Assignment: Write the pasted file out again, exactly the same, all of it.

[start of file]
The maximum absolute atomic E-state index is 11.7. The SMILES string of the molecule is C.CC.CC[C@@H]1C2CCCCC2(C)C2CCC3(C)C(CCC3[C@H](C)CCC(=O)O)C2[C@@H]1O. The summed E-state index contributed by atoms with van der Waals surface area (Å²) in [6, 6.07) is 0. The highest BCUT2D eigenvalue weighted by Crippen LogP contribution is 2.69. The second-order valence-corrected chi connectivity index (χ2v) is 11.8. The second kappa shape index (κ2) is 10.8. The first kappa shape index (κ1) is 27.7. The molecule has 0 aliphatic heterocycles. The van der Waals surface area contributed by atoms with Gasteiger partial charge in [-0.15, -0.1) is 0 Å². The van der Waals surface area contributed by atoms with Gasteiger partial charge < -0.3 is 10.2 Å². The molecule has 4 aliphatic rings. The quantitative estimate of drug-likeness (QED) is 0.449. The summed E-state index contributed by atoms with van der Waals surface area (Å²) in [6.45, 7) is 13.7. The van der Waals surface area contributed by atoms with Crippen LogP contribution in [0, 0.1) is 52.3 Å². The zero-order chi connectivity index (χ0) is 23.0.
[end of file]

The maximum absolute atomic E-state index is 11.7. The SMILES string of the molecule is C.CC.CC[C@@H]1C2CCCCC2(C)C2CCC3(C)C(CCC3[C@H](C)CCC(=O)O)C2[C@@H]1O. The summed E-state index contributed by atoms with van der Waals surface area (Å²) in [6, 6.07) is 0. The highest BCUT2D eigenvalue weighted by Crippen LogP contribution is 2.69. The second-order valence-corrected chi connectivity index (χ2v) is 11.8. The second kappa shape index (κ2) is 10.8. The first kappa shape index (κ1) is 27.7. The molecule has 0 aliphatic heterocycles. The van der Waals surface area contributed by atoms with Gasteiger partial charge in [-0.15, -0.1) is 0 Å². The van der Waals surface area contributed by atoms with Gasteiger partial charge < -0.3 is 10.2 Å². The molecule has 4 aliphatic rings. The quantitative estimate of drug-likeness (QED) is 0.449. The summed E-state index contributed by atoms with van der Waals surface area (Å²) in [6.45, 7) is 13.7. The van der Waals surface area contributed by atoms with Crippen LogP contribution in [0, 0.1) is 52.3 Å². The zero-order chi connectivity index (χ0) is 23.0.